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Diagnostic lower limb arthroscopy

A keyhole examination of the ankle, knee or hip joints

​Lower limb arthroscopy is a minimally invasive procedure used to evaluate and treat common problems affecting the joints

About

Knee, hip and ankle arthroscopy allows your consultant to see inside your joints using a tiny camera inserted through small cuts in your skin. This helps them to diagnose and treat common joint problems — including torn cartilage, ligament damage and arthritis — without open surgery.

Need to know

  • What happens icon plus

    Arthroscopy is usually carried out under general anaesthetic, meaning you'll be asleep. It can be done using local anaesthetic, which numbs the area being operated on. Your consultant will make a small cut in the skin near your joint and insert a thin metal tube that contains a camera and light (arthroscope). A sterile solution will be used to wash out your joint so that they can see inside it more clearly. If they identify a problem, specialised surgical instruments can be used alongside the arthroscope to repair it. This might include removing damaged cartilage or reconstructing torn ligaments. The procedure usually takes around 45 minutes.
  • How to prepare icon plus

    Your consultant will explain the procedure to you and answer any questions you may have. If you'll be having general anaesthetic, they'll let you know how long you should avoid eating or drinking beforehand. Before your arthroscopy, your consultant may suggest other non-invasive scans or tests, including a CT scan or MRI, to diagnose any problems with your joints. Like all procedures, there may be some risks and side effects involved. Your consultant will explain these to you.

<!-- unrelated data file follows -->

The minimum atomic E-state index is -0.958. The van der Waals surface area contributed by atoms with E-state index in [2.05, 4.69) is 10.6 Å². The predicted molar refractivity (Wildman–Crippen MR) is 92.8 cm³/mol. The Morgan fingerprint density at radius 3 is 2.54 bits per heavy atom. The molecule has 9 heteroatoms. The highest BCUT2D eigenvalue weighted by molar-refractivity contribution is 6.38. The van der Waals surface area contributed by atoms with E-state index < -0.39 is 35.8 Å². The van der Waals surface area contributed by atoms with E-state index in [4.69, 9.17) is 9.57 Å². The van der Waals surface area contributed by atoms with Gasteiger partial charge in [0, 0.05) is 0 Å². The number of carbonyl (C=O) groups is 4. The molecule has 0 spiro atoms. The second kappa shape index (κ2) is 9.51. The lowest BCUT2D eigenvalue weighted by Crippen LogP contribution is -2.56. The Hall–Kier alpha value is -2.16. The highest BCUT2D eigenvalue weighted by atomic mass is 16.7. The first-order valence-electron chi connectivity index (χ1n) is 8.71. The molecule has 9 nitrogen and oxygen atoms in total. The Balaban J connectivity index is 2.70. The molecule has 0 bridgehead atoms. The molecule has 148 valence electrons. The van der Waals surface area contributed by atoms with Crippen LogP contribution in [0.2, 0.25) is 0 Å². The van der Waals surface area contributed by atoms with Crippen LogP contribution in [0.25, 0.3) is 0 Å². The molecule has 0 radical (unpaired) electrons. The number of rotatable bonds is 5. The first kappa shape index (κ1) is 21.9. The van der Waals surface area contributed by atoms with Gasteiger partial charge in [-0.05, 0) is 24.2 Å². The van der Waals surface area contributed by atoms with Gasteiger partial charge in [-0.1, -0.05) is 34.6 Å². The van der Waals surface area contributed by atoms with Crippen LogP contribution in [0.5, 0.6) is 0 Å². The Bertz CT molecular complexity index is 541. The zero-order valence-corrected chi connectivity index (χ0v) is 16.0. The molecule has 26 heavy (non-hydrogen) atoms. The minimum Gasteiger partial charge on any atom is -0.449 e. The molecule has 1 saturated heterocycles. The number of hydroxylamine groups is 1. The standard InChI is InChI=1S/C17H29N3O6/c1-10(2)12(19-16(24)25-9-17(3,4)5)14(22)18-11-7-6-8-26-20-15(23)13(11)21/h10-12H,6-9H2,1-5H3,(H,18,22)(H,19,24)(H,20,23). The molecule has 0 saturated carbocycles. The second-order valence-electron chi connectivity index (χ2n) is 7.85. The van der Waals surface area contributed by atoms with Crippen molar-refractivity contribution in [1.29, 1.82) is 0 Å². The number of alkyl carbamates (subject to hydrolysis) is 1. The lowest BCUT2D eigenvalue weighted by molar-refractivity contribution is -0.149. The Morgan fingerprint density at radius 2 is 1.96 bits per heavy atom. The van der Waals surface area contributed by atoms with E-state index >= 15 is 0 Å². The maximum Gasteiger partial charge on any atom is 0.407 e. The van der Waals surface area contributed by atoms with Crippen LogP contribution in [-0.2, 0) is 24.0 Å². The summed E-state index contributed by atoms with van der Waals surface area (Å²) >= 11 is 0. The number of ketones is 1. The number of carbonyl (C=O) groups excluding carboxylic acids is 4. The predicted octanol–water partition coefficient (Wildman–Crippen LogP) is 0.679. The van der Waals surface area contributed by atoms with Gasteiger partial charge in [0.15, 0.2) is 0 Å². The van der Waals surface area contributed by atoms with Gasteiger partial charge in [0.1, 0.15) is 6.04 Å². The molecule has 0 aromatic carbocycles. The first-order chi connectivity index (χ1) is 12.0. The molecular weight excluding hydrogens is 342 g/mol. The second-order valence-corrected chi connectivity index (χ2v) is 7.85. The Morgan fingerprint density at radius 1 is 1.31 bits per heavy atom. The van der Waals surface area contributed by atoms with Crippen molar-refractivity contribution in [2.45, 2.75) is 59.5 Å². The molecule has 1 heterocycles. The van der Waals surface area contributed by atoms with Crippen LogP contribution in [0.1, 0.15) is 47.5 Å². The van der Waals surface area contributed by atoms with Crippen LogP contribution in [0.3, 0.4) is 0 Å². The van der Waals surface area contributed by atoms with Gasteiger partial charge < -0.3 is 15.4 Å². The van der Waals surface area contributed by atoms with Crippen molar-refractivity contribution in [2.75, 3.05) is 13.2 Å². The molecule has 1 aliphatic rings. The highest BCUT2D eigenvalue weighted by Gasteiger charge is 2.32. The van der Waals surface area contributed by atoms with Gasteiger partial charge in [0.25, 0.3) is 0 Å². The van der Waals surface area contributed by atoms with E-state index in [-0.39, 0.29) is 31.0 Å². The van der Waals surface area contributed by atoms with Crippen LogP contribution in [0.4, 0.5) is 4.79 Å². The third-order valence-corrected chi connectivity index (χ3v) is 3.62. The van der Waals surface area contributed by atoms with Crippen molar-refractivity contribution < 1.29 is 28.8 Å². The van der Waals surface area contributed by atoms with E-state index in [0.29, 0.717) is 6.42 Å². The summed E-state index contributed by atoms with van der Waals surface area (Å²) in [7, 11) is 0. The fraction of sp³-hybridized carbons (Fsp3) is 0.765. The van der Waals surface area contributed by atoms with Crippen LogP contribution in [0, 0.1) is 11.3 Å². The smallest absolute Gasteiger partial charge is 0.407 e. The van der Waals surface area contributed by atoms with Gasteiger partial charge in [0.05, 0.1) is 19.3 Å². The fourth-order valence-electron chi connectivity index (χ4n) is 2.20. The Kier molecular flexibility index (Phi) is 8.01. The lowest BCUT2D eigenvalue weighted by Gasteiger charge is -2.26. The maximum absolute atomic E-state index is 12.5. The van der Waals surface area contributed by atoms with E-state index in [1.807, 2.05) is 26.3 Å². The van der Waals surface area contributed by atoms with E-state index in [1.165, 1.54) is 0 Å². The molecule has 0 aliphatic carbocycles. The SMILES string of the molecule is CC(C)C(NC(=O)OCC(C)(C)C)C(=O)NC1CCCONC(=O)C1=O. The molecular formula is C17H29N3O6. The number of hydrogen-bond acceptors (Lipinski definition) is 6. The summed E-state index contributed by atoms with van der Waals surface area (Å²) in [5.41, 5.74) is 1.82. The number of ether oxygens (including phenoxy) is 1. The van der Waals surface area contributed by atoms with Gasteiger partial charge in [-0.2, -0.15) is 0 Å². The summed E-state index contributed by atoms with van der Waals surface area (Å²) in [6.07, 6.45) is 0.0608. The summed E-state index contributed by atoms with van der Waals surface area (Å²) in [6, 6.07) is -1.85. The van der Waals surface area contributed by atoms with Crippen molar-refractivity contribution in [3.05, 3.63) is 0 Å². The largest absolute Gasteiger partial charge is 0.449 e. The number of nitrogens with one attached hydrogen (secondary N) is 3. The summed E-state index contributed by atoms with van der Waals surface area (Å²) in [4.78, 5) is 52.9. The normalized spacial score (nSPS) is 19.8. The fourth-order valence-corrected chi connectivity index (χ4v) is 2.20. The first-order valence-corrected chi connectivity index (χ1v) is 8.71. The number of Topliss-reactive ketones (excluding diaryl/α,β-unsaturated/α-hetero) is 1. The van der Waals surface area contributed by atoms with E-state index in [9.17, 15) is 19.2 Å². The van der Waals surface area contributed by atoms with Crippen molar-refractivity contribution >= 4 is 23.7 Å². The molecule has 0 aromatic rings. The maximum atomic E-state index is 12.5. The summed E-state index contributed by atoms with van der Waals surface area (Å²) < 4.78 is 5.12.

• Afterwards icon plus

    The procedure itself usually takes around 45 minutes. After the procedure, your consultant will remove the arthroscope and use stitches or adhesive strips to close the small cuts. You should be able to go home the same day, but occasionally you may need to be cared for in hospital overnight. You should arrange for someone to help you get home. Your recovery time will depend on the procedure you've had and whether further surgery is needed. Your consultant will let you know what to expect and how to care for the area while it heals. They'll let you know when you can get back to your usual routine, including work or exercise.
Consultant in theatres

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From complex surgery to straightforward procedures, we provide exceptional care across our network of hospitals, outpatient centres and specialist clinics.

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This content is intended for general information only and does not replace the need for personal advice from a qualified health professional.
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